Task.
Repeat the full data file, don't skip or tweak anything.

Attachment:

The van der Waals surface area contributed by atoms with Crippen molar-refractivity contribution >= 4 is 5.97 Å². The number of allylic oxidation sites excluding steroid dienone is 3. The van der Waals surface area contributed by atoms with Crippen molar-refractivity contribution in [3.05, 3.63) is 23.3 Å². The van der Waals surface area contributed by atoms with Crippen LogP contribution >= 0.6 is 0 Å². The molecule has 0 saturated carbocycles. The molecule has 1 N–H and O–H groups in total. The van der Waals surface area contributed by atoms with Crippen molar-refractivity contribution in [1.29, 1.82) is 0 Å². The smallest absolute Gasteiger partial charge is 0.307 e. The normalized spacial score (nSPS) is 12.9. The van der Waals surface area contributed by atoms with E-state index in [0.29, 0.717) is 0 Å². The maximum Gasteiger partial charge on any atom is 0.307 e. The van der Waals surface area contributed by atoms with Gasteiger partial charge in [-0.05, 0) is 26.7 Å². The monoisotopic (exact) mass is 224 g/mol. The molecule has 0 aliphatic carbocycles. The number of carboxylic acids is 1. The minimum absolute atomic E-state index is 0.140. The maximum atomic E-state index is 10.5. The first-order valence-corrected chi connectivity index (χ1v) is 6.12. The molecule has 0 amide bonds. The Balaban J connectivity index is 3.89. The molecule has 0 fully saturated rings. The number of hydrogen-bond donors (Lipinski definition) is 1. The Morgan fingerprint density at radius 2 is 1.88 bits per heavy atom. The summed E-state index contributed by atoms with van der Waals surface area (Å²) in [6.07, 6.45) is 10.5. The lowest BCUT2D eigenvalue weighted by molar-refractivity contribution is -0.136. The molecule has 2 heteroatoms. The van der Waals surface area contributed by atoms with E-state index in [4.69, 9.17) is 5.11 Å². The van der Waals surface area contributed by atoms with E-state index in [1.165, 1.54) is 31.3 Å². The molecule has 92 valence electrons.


The van der Waals surface area contributed by atoms with Crippen molar-refractivity contribution >= 4 is 5.97 Å². The number of allylic oxidation sites excluding steroid dienone is 3. The van der Waals surface area contributed by atoms with Crippen molar-refractivity contribution in [3.05, 3.63) is 23.3 Å². The van der Waals surface area contributed by atoms with Crippen LogP contribution >= 0.6 is 0 Å². The molecule has 0 saturated carbocycles. The molecule has 1 N–H and O–H groups in total. The van der Waals surface area contributed by atoms with Crippen molar-refractivity contribution in [1.29, 1.82) is 0 Å². The smallest absolute Gasteiger partial charge is 0.307 e. The normalized spacial score (nSPS) is 12.9. The van der Waals surface area contributed by atoms with E-state index in [0.29, 0.717) is 0 Å². The maximum Gasteiger partial charge on any atom is 0.307 e. The van der Waals surface area contributed by atoms with Gasteiger partial charge in [-0.05, 0) is 26.7 Å². The monoisotopic (exact) mass is 224 g/mol. The molecule has 0 aliphatic carbocycles. The number of carboxylic acids is 1. The minimum absolute atomic E-state index is 0.140. The maximum atomic E-state index is 10.5. The first-order valence-corrected chi connectivity index (χ1v) is 6.12. The molecule has 0 amide bonds. The Balaban J connectivity index is 3.89. The molecule has 0 fully saturated rings. The number of hydrogen-bond donors (Lipinski definition) is 1. The Morgan fingerprint density at radius 2 is 1.88 bits per heavy atom. The summed E-state index contributed by atoms with van der Waals surface area (Å²) in [6.07, 6.45) is 10.5. The lowest BCUT2D eigenvalue weighted by molar-refractivity contribution is -0.136. The molecule has 2 heteroatoms. The van der Waals surface area contributed by atoms with E-state index in [4.69, 9.17) is 5.11 Å². The van der Waals surface area contributed by atoms with E-state index in [1.165, 1.54) is 31.3 Å². The molecule has 92 valence electrons.